Vulture Bytes: Karaoke and Jackassery
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Lurking alongside the Nook, Kindle, and iBooks apps in the App Store are a handful of e-reader apps that promise tens of thousands of free books. They’re usually classics in the public domain, an opportunity to make Dickens, Tolstoy, and Verne look like they belong in this century even if they don’t read like it. And now comes Audibly, a new app that offers thousands of free audiobooks. Because it was surely every Victorian author’s dream to have his work someday become an MP3. The narrations are pulled from volunteers at Librivox, a site devoted to narrations of works in the public domain. The readings are hit and miss, but every now and then you’ll be surprisingly charmed by the cadence of some woman in Ohio.
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You will surely agree that the best kind of karaoke is the type that comes with those cheesy Asian music videos playing behind the lyrics. The other forms always seem like imitations — what rendition of “Crazy on You” is complete without Japanese schoolgirls acting out some bastardized version of the lyrics? But for those of you who do believe in just-lyrics karaoke, and who want to perform said karaoke all the time, there’s now an app to help your cravings. VocalZap, well, zaps the vocals from the songs on your iDevice so you can better sing to it. We obviously went straight for “Don’t Stop Believin’” and found that the app doesn’t necessarily work as advertised. Steve Perry sounded like he had been abandoned in a sewer tunnel in South Detroit. The app seems to keep a slight hint of the vocal in as a background track, purposely or otherwise. So don’t think of it as removing the vocal, just think of it as an app that creates a band of backup singers.
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Speaking of things exported from Japan, Vulture Bytes is pleased to bring you a totally useless thing that you might just want to have. It plugs into your headphone port … and does nothing in particular. But this is precisely the point! These accessories are an artistic statement, juxtaposing a device that is marketed for its practicality — a phone that’s also an MP3 player and a web browser and an e-reader and etc.! — with a piece of plastic that is the complete opposite. And don’t get us started about the postmodern brilliance of that apple-leaf Plugy … or the Plugys are just neat little things to make sure you don’t inadvertently swap phones with the hundreds of other people who own an iPhone 4. Whichever interpretation you prefer.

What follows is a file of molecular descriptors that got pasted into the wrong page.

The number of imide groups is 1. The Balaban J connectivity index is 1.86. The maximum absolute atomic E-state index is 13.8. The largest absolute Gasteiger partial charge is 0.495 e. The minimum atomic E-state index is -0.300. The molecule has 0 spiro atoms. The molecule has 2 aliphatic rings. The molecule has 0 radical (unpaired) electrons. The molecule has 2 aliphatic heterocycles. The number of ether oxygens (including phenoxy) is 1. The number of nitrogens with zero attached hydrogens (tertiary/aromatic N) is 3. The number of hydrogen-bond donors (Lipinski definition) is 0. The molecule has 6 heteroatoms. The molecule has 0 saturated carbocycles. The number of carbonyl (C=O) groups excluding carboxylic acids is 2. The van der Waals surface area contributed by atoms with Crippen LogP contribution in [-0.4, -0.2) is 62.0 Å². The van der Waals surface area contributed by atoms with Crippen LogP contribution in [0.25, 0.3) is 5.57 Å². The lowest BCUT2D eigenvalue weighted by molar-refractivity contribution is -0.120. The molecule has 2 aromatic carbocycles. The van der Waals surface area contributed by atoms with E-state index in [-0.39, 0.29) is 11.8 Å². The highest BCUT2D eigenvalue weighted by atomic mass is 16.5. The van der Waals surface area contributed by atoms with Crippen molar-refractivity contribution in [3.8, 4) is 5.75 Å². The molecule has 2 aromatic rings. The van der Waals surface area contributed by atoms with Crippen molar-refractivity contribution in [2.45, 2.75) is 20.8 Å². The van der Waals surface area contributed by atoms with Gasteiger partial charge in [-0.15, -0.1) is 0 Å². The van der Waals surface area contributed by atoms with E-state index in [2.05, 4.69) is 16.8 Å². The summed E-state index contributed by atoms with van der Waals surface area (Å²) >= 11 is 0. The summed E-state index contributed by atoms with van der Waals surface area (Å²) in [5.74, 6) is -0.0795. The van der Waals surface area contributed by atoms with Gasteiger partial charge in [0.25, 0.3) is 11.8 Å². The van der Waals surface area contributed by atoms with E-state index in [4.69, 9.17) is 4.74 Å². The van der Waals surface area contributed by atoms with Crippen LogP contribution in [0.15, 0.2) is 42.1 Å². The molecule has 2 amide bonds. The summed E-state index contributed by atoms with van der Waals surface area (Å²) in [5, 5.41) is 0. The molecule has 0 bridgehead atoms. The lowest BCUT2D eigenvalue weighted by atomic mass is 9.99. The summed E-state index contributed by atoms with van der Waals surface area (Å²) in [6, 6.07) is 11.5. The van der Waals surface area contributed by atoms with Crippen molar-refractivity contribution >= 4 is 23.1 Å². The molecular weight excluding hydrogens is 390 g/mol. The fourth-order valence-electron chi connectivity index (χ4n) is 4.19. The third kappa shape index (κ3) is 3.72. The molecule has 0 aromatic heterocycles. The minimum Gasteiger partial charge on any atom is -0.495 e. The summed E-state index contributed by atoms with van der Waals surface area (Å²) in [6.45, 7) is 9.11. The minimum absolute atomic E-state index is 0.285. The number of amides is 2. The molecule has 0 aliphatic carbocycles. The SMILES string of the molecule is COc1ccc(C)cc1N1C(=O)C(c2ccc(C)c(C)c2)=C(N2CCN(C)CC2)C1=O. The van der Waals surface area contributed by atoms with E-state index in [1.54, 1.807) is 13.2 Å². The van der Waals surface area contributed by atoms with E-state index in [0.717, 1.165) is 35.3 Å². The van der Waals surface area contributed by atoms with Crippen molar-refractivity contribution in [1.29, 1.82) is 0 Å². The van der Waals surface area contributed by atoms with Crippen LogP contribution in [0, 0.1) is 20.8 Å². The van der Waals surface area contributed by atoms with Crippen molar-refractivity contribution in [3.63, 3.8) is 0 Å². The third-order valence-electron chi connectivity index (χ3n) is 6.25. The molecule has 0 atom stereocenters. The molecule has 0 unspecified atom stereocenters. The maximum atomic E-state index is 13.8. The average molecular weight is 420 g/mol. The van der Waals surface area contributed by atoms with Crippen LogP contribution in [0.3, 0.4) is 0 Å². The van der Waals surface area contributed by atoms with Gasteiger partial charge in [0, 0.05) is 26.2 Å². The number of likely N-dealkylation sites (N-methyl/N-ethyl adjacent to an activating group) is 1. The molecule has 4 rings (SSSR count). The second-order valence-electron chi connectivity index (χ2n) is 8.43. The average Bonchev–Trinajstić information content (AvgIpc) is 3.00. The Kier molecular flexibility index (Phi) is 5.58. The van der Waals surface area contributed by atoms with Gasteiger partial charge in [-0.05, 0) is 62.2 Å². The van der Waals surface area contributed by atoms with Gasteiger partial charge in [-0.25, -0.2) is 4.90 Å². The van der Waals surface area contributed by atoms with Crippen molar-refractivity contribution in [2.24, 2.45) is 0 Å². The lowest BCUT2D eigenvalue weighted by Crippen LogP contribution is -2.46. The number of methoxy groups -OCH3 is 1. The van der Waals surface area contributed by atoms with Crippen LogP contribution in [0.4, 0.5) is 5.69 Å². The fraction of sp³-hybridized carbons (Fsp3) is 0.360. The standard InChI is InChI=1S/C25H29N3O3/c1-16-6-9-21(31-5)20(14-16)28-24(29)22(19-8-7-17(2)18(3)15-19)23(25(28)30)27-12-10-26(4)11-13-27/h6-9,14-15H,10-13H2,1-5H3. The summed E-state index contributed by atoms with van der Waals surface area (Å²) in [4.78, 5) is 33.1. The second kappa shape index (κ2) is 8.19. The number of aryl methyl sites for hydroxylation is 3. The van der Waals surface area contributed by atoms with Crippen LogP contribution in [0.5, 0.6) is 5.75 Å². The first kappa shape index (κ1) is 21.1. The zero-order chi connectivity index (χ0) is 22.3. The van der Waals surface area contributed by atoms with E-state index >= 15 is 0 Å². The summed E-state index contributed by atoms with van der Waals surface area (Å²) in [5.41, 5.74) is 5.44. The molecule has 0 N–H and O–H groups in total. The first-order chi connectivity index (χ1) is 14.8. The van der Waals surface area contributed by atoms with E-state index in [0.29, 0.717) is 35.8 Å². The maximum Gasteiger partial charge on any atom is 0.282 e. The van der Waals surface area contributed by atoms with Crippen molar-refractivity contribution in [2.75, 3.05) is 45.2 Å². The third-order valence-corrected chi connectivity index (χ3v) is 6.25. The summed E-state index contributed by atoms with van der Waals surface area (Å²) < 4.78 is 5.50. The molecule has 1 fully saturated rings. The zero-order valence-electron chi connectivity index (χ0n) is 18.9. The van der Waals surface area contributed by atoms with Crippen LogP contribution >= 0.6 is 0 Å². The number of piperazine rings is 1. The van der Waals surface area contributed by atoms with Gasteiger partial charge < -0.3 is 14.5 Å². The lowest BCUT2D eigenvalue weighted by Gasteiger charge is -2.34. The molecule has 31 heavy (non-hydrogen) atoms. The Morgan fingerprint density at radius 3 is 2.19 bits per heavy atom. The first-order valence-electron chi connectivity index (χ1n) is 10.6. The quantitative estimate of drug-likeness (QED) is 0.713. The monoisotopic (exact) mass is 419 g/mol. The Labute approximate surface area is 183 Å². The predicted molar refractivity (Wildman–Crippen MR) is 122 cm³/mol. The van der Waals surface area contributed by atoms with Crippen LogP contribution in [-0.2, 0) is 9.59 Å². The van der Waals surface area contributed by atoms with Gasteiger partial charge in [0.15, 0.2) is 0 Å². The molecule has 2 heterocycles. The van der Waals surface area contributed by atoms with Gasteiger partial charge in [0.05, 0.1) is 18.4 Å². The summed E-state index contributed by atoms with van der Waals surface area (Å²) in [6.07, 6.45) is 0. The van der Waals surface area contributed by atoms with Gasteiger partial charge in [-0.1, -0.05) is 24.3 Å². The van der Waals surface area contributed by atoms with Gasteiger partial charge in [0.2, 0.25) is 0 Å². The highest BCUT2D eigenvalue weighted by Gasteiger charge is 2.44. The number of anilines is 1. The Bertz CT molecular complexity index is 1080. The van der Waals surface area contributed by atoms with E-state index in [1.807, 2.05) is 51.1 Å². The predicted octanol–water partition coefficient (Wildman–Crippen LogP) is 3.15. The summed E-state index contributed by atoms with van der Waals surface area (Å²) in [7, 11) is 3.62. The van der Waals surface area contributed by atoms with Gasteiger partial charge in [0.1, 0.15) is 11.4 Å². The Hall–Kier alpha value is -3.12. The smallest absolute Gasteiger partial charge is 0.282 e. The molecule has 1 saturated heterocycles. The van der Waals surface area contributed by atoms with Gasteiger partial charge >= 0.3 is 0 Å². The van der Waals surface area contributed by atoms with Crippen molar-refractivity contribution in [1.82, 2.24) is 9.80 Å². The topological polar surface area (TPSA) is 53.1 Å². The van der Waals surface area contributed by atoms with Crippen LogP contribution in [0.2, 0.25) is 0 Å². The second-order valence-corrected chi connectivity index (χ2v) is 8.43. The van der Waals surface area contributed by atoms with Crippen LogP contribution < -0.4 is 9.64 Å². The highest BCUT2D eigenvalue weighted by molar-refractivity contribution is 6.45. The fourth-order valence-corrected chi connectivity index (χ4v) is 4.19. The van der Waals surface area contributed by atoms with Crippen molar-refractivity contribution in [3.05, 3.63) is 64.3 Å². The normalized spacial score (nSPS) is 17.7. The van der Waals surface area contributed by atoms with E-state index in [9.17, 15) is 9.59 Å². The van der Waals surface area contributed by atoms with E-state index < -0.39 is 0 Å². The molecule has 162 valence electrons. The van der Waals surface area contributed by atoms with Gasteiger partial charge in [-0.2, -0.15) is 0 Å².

PRICE: 400 Yen, so about $5

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Jackass: 10 Years of Stupid

The best part about this Jackass app is that the App Store classifies it as a book. And that’s actually pretty accurate. It treats Jackass as a sacred text, an artistic achievement that’s worth a retrospective to help us better understand the deeper meaning behind the antics. There are also video clips, of course, as every stand-alone book app is now obligated to come packed with some sort of multimedia extra. (The app is a companion to the actual Jackass retrospective book.) And for good measure, there are also a couple of games, including one where you fling Johnny Knoxville across a screen, Angry Birds–style. That surely fulfills some fantasy, whether you love or loathe Jackass.
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That you’re reading this slideshow almost certainly means you’re not at a loss for new music to listen to. Hype Machine is playing in another tab, you’ve subscribed to Amazon's amazing $5 download newsletter, and you obsessively follow Vulture’s Right-Click tag. So in some ways Rexly, a new site that helps you discover new music, isn’t for you. But the same impulse that’s led you to keep abreast of new artists is what makes you crave new sites, which is why Rexly might actually be of interest. It’s a website that helps you discover what your friends are listening to. It hooks into your Facebook and iTunes accounts to follow everything you’re listening to, and invites your friends to do the same. What you get are basically a collection of music tweets, with the ability to see what the people you’re following are also listening to. It’s a new site — it just launched a few weeks ago — which for some of you will make it a must-try. Early adopters can’t help but be addicted to discovery.


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